First of all, let me say that if you have a 64-bit computer here is what you need to know: The liveCD that comes with the book ONLY works on 32-bit computers. Luckily, I have a pentesting machine that I have Kali Linux running on. The website for the book has all of the source code, so I just downloaded it and run in on Kali and it was perfect for me. I think the only extra thing I needed to download was Perl (type: "sudo apt-get install perl" without the quotes into the command line for those o First of all, let me say that if you have a 64-bit computer here is what you need to know: The liveCD that comes with the book ONLY works on 32-bit computers. Luckily, I have a pentesting machine that I have Kali Linux running on. The website for the book has all of the source code, so I just downloaded it and run in on Kali and it was perfect for me. I think the only extra thing I needed to download was Perl (type: "sudo apt-get install perl" without the quotes into the command line for those of you unfamiliar with linux). That being said, using linux and the programs along with the book is extremely important. Without it I was completely lost, but once I starting going along my comprehension went through the roof. This book is fantastic for learning how to write your own exploits, especially buffer overflows. I learned so much about assembly language and how C programs actually work on the CPU level. I also loved learning how to spoof packets. However, this is a downside to this book, and its that it is NOT a beginner's book. There is plenty in this book that I will have to read again once I get further in my IT career. I am Cisco certified, therefore the networking stuff was great for me, however Shellcode and some of the really in depth programming stuff was interesting but over my head. There are sections of this book to teach you the basics, but its not enough, I see them as more of refreshers for people who haven't programmed in a while (like me).

  6. 4 out of 5

    Thomas

    Good book. Mostly about C and overflow-based attacks, which can be kind of confusing if you were looking for a more high-level book...

  7. 5 out of 5

    Hugh Smalley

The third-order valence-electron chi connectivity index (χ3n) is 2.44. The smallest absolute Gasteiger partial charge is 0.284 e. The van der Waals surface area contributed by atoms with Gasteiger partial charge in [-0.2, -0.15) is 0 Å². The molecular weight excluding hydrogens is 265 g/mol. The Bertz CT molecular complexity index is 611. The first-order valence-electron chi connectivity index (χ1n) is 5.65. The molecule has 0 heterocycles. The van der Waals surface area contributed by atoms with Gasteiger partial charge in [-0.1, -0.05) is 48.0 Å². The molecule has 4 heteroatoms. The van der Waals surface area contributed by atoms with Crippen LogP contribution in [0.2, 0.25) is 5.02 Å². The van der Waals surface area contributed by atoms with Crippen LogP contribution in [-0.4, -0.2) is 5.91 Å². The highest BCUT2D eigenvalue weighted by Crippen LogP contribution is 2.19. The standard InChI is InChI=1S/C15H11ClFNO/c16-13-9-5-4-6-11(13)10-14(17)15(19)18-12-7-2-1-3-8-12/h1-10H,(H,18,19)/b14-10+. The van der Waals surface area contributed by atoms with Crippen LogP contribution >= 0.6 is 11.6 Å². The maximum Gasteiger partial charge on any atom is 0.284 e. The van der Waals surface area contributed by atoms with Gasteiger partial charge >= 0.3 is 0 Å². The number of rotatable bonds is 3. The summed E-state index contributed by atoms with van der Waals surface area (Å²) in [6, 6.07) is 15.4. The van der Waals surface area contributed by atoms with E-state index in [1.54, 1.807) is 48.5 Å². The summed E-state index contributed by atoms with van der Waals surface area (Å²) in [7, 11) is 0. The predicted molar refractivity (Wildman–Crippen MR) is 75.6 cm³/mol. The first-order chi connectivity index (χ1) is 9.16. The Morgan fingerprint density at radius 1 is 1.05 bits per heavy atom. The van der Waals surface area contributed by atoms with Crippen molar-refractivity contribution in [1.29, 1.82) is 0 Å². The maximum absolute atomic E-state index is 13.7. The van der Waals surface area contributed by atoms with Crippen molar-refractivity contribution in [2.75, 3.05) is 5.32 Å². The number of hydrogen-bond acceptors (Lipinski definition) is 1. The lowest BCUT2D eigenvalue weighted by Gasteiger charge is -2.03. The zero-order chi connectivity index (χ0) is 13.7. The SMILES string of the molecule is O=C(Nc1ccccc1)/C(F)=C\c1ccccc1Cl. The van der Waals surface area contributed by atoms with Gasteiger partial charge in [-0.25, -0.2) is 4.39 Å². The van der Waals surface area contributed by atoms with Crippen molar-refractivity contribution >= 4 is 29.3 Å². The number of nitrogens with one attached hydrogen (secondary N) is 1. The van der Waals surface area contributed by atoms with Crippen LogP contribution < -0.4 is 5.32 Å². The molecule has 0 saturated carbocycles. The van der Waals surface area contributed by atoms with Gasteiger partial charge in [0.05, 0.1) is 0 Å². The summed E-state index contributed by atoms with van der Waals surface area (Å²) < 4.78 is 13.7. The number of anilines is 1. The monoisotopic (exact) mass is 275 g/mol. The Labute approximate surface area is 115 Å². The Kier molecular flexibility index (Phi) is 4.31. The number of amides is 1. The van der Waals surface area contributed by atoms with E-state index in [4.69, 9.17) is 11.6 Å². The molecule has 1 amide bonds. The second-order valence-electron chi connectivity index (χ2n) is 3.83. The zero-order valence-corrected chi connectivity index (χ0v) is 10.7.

While other books merely show how to run existing exploits, Hacking: The Art of Exploitation broke ground as the first book to explain how hacking and software exploits work and how readers could develop and implement their own. In the extensively updated and expanded second edition, author Jon Erickson again uses practical examples to illustrate the most common computer security issues in three related fields: programming, networking and cryptography. Includes a live CD, which provides a Linux While other books merely show how to run existing exploits, Hacking: The Art of Exploitation broke ground as the first book to explain how hacking and software exploits work and how readers could develop and implement their own. In the extensively updated and expanded second edition, author Jon Erickson again uses practical examples to illustrate the most common computer security issues in three related fields: programming, networking and cryptography. Includes a live CD, which provides a Linux programming environment and all of its benefits without the hassle of installing a new operating system. Hacking is the art of creative problem solving, whether that means finding an unconventional solution to a difficult problem or exploiting holes in sloppy programming. Many people call themselves hackers, but few have the strong technical foundation needed to really push the envelope. Rather than merely showing how to run existing exploits, author Jon Erickson explains how arcane hacking techniques actually work. To share the art and science of hacking in a way that is accessible to everyone, Hacking: The Art of Exploitation, 2nd Edition introduces the fundamentals of C programming from a hacker's perspective. Use it to follow along with the book's examples as you fill gaps in your knowledge and explore hacking techniques on your own. Get your hands dirty debugging code, overflowing buffers, hijacking network communications, bypassing protections, exploiting cryptographic weaknesses, and perhaps even inventing new exploits. This book will teach you how to: Program computers using C, assembly language, and shell scripts Corrupt system memory to run arbitrary code using buffer overflows and format strings Inspect processor registers and system memory with a debugger to gain a real understanding of what is happening Outsmart common security measures like nonexecutable stacks and intrusion detection systems Gain access to a remote server using port-binding or connect-back shellcode, and alter a server's logging behavior to hide your presence Redirect network traffic, conceal open ports, and hijack TCP connections Crack encrypted wireless traffic using the FMS attack, and speed up brute-force attacks using a password probability matrix Hackers are always pushing the boundaries, investigating the unknown, and evolving their art. Even if you don't already know how to program, Hacking: The Art of Exploitation, 2nd Edition will give you a complete picture of programming, machine architecture, network communications, and existing hacking techniques. Combine this knowledge with the accompanying Linux environment, and all you need is your own creativity.